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5 Guards FIRED After Miami Teen Dies in Juvenile Jail

Florida Department of Juvenile JusticeFor as long as I have practiced criminal law, I always said that there would be a revolution in this country if the general public knew the truth about what goes on in our criminal justice system. This case, however, is not about a less than stellar judge or a prosecutor who can’t see the forest from the trees.

This is about jail guards who bribed juvenile inmates with honey buns and cheeseburgers to beat up other inmates… and they almost got away with it.

This article is intended to make you smell the horrible stench that is reaking in our juvenile confinement system. This article is about Governmental abuse that you only see in movies or expect to read about in third world countries. This article, is about the death of Elord Revolte and the death of Andre Sheffield.


According to an expose by the Miami Herald, there has been a long time practice of guards bribing inmates to act as enforcers in our jails. This is nothing new and happens all over the country in every jail and prison facility we have. However, this case is different because it concerns juveniles.

At the Miami jail facility operated by the Department of Juvenile Justice, guards are accused of bribing teen inmates with honey buns to beat up other inmates. In one report, a juvenile stated that he was threatened by a guard who told him if he did not do such and such, the guard would “put a honey bun on [his] head” – meaning a bounty, not an actual honey bun.

Another juvenile explained that the bribes weren’t limited to honey buns. In some cases, teen inmates were rewarded with cheeseburgers, pizza, left over Chinese food, and other fast food. Inmates explain that at the juvenile jail, where food is disgusting and not exactly served in super-sized portions, a person with a honey bun is like a millionaire and is therefore incentivized to do whatever is asked of him.

When asked by his Public Defender why he would agree to beat up another inmate for a Snickers bar, another juvenile chillingly responded, “You don’t know… You’d do a lot for a Snickers.”

This is because our juvenile jail facilities are decrepit, dangerous, and underfunded. They are not a place where any child should live – even temporarily.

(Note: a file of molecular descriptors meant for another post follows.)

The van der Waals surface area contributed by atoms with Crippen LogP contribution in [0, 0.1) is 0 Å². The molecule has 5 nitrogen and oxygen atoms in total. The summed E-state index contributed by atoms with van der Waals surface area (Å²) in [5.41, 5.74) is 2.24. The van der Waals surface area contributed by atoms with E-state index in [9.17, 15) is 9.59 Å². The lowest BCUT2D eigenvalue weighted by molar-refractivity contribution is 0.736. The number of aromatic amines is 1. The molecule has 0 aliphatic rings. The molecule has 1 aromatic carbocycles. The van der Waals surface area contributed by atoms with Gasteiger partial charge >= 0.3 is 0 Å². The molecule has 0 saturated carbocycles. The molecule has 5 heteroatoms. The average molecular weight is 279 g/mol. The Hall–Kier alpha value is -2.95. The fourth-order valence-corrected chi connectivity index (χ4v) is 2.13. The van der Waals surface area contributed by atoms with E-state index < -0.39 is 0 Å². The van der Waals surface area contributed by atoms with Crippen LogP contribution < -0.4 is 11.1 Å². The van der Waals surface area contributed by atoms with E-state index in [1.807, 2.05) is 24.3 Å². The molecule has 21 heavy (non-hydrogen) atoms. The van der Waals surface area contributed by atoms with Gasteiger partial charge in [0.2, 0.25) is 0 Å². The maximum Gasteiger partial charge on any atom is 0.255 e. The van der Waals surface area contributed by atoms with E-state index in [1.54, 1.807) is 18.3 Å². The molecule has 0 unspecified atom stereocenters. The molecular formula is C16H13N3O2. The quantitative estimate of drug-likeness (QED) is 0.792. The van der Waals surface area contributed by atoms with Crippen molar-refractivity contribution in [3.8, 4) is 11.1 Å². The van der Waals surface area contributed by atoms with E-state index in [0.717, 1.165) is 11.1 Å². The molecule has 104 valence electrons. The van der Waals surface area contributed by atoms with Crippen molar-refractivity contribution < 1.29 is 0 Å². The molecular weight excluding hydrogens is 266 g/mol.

In Elord Revolte’s case, his fellow juvenile inmates “complained” about him to the guards.  One guard’s response was, “You gotta do what you gotta do.” It is alleged that the guards gave their “nod” and “wink” to the inmates to handle their problems internally.

As a result, almost two dozen teens gang attacked Revolte and beat him to a pulp.

The great guards at Miami’s juvenile jail not only sanctioned this crime, but did nothing to aid Revolte or provide him with medical help. In fact, Revolte was not even taken to a hospital until the next day and died thereafter.

Liability for Elord Revolte’s death can be pinned on the State of Florida in three ways:

  • For failing to protect Revolte from violence
  • For willfully and knowlingly permitting inmates to attack Revolte
  • For failing to provide Revolte with timely medical care

To make matters worse, these guards are also accused of falsifying reports. To make it worse than that, three of the five who were fired were actually jail supervisors!

Clearly there is a cultural/systemic problem in this jail.

Andre Sheffield was a 14 year old inmate at the Brevard County juvenile detention center when he died there this past February. During his illustrious stay at this facility, Andre suffered from bacterial meningitis, which causes inflammation of the membrane that encases the brain. In the hours that lead to his death, Andre soiled himself, complained of headaches and stomach pain, limped, and fell over.

Like Elord Revolte, Andre Sheffield was not given timely medical treatment. Whether no one noticed, no one cared, or they just sat on their asses while he died, his case is yet another example of the unacceptable conditions found in our juvenile jail facilities.


Operating a jail is an awesome responsibility. It is also a gargantuan task riddled with pitfalls at every corner. Few responsibilities are more challenging than securing, housing, feeding, and caring for a building full of criminals.

For a number of reasons, things get even more complicated when those “criminals” are also children.